When it comes to workers’ compensation, Texas is unique in several ways. The following is a basic primer for people outside of Texas who may be involved in a Texas workers’ compensation claim.
Texas has four types of work comp benefits. They are:
1. Income benefits – replaces a portion of the wages an employee loses because of a work-related injury or illness
2. Medical benefits – pays for the necessary medical care due to a work-related injury or illness
3. Burial benefits – pays some of the cost of employee’s funeral to the person who paid the funeral expenses
4. Death benefits – replaces a portion of lost family income for family members of employees who die as a result of a work-related injury or illness
The average weekly wage (AWW) in Texas is calculated based on the 13 weeks prior to the date of injury for full time workers (30 hours or more per week). If the employer does not continue to pay for health insurance while the employee is off work due to a work comp injury or illness, the cost of health insurance is also added to the wages. If the employee has multiple jobs, the income reportable for federal tax purposes at the second job is added to calculations to determine the AWW. (School district employees have their own separate calculation system for AWW, which is not included here.) The Division of Workers’ Compensation establishes each year a cap or maximum amount that can be paid per week. The minimum amount that can be paid for an AWW is 15% of the maximum amount.
While Texas has Income Benefits, the indemnity benefits do not use the same names as income benefits in other states. The Income Benefits in Texas are designated as follows:
1. Temporary Income Benefits (TIBs) – TIBs are calculated by multiplying the AWW by 70 percent. The maximum TIBs that can currently be paid is $539.00 per week, but it changes each year. The employee is paid TIBs if the employee is off work for more than 7 days due to a work-related injury or illness. Benefits start on the eighth day off work. If the employee is off work more than 14 days, TIBs are retroactive back to the first day missed from work. TIBs end on the date the employee is physically able to earn the same wages he was earning before the injury, OR, on the date the medical provider determines the employee has reached maximum medical improvement (MMI), OR, at the end of 104 weeks (which makes Texas among just a few jurisdictions which place a two year time limit on temporary benefits).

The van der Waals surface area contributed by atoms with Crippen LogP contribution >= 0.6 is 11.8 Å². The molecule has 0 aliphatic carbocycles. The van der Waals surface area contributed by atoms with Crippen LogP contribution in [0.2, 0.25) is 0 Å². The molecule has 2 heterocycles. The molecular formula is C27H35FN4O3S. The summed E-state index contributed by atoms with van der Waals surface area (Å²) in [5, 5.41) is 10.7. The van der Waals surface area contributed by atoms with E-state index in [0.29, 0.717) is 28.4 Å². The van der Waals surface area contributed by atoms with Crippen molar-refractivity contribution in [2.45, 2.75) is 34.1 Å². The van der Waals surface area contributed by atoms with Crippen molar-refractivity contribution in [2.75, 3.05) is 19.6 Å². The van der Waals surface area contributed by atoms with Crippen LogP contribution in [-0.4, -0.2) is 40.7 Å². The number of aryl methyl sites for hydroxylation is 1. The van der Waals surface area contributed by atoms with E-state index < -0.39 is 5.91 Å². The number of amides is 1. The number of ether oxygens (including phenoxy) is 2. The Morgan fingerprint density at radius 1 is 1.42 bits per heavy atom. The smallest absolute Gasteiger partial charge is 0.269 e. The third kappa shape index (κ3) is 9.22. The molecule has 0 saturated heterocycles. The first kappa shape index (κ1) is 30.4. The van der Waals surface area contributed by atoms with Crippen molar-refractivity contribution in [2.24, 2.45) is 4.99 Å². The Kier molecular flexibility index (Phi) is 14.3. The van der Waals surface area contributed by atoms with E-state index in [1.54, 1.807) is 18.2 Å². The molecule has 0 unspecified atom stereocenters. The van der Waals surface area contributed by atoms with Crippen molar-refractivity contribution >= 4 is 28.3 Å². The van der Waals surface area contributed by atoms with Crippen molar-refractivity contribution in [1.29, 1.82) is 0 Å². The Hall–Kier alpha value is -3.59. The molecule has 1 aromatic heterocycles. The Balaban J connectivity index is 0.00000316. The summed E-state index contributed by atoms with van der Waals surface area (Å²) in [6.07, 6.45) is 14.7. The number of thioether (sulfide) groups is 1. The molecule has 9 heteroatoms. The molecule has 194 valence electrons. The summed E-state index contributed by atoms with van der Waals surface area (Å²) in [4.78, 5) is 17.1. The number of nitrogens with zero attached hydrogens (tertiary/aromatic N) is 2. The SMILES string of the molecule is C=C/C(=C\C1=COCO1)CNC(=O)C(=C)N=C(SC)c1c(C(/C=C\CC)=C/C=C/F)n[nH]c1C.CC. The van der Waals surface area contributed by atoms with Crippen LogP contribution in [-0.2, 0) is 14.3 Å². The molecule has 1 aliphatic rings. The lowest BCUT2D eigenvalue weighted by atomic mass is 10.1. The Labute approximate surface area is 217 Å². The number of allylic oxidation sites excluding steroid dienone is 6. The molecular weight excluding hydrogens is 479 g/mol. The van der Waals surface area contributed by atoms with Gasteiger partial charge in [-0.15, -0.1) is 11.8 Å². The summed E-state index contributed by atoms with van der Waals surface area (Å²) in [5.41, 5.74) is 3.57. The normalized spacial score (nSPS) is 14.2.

2. Impairment Income Benefits (IIBs – pronounced “ibs”) – IIBs are paid when the employee suffers a permanent impairment from a work-related injury or illness. IIBs start the day after an employee has reached MMI. If the employee has not reached MMI before 104 weeks after the date of work-related injury or illness begin, the Texas law states the employee is declared at MMI and can start receiving IIBs for his injury. A doctor certified by the Texas Division of Workers’ Compensation is required to examine the employee and access an impairment rating to the body as a whole. For each one percent of disability, the employee is paid 3 weeks of benefits at 70 percent of his average weekly wage, not to exceed $377.00 per week. For example, if the employee is given a ten percent impairment rating, the employee will receive 30 weeks of IIBs (10 x 3 weeks for each one percent).
3. Supplemental Income Benefits (SIBs) – SIBs have to be approved by the Division of Workers’ Compensation for the first quarter year (3 months) they are paid. SIBS are income benefits paid monthly to employees who meet the entitlement requirements of:
· has an impairment rating of 15% or higher,
· has not returned to work because of the impairment, or has returned to work at a reduced wage and is earning less than 80% of the AWW at the time of the injury,
· has made a good faith effort to find job that can matches his ability to work, and
· did not take his IIBs in a lump sum payment.
SIBs have their own unique way of being calculated. The employee is paid 80% of the difference between 80% of the AWW (earned prior to the injury) and the AWW earned after the work related injury. [Why they don’t just say 64% of the difference between your old wage and what you make now, I don’t know]. Each month the employee will receive one check for 4.34821 weeks of the SIBs. The employee has to apply for SIBs every three months and provide proof that he has:
· has looked for work each week of the prior three months,
· has current medical documentation that his work-related injury or illness keeps him from working at the level he was prior to the injury, and
· has provided full cooperation with the Texas Department of Assistive & Rehabilitative Services, or a private provider of vocational assistance.